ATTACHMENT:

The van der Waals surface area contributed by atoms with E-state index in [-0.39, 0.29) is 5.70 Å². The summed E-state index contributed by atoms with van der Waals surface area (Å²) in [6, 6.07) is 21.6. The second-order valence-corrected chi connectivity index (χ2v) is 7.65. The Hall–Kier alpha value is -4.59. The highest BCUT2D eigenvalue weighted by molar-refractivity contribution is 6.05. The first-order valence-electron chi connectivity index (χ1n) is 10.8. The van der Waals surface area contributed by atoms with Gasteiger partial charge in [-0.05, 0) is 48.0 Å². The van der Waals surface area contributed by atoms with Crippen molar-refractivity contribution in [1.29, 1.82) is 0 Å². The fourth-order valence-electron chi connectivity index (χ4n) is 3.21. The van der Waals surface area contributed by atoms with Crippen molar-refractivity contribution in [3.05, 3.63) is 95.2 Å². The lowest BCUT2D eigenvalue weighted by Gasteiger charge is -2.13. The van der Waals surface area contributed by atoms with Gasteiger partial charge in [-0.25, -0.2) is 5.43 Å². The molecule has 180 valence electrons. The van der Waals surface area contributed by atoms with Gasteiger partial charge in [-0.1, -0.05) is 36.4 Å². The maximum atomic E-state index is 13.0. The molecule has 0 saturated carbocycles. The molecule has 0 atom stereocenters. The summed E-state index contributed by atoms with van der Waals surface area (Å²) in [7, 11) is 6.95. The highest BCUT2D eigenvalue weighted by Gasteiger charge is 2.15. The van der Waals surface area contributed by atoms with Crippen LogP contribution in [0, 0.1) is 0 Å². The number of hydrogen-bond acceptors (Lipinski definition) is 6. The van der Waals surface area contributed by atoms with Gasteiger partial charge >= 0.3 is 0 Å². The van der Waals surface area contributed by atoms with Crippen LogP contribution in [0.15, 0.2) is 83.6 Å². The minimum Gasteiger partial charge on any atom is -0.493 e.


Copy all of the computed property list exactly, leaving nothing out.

The van der Waals surface area contributed by atoms with E-state index in [-0.39, 0.29) is 5.70 Å². The summed E-state index contributed by atoms with van der Waals surface area (Å²) in [6, 6.07) is 21.6. The second-order valence-corrected chi connectivity index (χ2v) is 7.65. The Hall–Kier alpha value is -4.59. The highest BCUT2D eigenvalue weighted by molar-refractivity contribution is 6.05. The first-order valence-electron chi connectivity index (χ1n) is 10.8. The van der Waals surface area contributed by atoms with Gasteiger partial charge in [-0.05, 0) is 48.0 Å². The van der Waals surface area contributed by atoms with Crippen molar-refractivity contribution in [1.29, 1.82) is 0 Å². The fourth-order valence-electron chi connectivity index (χ4n) is 3.21. The van der Waals surface area contributed by atoms with Crippen molar-refractivity contribution in [3.05, 3.63) is 95.2 Å². The lowest BCUT2D eigenvalue weighted by Gasteiger charge is -2.13. The van der Waals surface area contributed by atoms with Gasteiger partial charge in [-0.25, -0.2) is 5.43 Å². The molecule has 180 valence electrons. The van der Waals surface area contributed by atoms with Gasteiger partial charge in [-0.1, -0.05) is 36.4 Å². The maximum atomic E-state index is 13.0. The molecule has 0 saturated carbocycles. The molecule has 0 atom stereocenters. The summed E-state index contributed by atoms with van der Waals surface area (Å²) in [7, 11) is 6.95. The highest BCUT2D eigenvalue weighted by Gasteiger charge is 2.15. The van der Waals surface area contributed by atoms with Crippen LogP contribution in [0, 0.1) is 0 Å². The number of hydrogen-bond acceptors (Lipinski definition) is 6. The van der Waals surface area contributed by atoms with Gasteiger partial charge >= 0.3 is 0 Å². The van der Waals surface area contributed by atoms with Crippen LogP contribution in [0.15, 0.2) is 83.6 Å². The minimum Gasteiger partial charge on any atom is -0.493 e.